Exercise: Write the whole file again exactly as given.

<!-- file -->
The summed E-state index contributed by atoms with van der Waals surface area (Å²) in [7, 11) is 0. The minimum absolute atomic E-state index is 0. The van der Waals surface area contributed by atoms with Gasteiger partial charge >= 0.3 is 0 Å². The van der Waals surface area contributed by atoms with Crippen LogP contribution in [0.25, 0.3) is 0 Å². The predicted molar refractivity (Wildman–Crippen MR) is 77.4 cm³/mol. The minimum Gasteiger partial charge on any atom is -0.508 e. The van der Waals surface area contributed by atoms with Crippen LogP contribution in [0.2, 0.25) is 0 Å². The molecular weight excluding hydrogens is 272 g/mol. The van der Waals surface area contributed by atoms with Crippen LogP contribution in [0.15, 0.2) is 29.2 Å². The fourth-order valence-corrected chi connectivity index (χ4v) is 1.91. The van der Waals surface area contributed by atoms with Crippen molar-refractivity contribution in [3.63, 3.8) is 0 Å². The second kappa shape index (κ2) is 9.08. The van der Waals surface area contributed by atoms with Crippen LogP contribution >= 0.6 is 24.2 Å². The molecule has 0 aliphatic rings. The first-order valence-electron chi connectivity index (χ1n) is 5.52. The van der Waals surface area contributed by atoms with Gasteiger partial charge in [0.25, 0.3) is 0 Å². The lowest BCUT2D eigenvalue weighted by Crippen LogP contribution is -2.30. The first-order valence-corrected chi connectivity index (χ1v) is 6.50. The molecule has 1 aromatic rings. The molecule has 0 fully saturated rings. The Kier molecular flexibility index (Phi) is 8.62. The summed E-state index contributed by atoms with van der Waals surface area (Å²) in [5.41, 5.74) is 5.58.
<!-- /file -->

The summed E-state index contributed by atoms with van der Waals surface area (Å²) in [7, 11) is 0. The minimum absolute atomic E-state index is 0. The van der Waals surface area contributed by atoms with Gasteiger partial charge >= 0.3 is 0 Å². The van der Waals surface area contributed by atoms with Crippen LogP contribution in [0.25, 0.3) is 0 Å². The predicted molar refractivity (Wildman–Crippen MR) is 77.4 cm³/mol. The minimum Gasteiger partial charge on any atom is -0.508 e. The van der Waals surface area contributed by atoms with Crippen LogP contribution in [0.2, 0.25) is 0 Å². The molecular weight excluding hydrogens is 272 g/mol. The van der Waals surface area contributed by atoms with Crippen LogP contribution in [0.15, 0.2) is 29.2 Å². The fourth-order valence-corrected chi connectivity index (χ4v) is 1.91. The van der Waals surface area contributed by atoms with Crippen molar-refractivity contribution in [3.63, 3.8) is 0 Å². The second kappa shape index (κ2) is 9.08. The van der Waals surface area contributed by atoms with Crippen LogP contribution >= 0.6 is 24.2 Å². The molecule has 0 aliphatic rings. The first-order valence-electron chi connectivity index (χ1n) is 5.52. The van der Waals surface area contributed by atoms with Gasteiger partial charge in [0.25, 0.3) is 0 Å². The lowest BCUT2D eigenvalue weighted by Crippen LogP contribution is -2.30. The first-order valence-corrected chi connectivity index (χ1v) is 6.50. The molecule has 1 aromatic rings. The molecule has 0 fully saturated rings. The Kier molecular flexibility index (Phi) is 8.62. The summed E-state index contributed by atoms with van der Waals surface area (Å²) in [5.41, 5.74) is 5.58.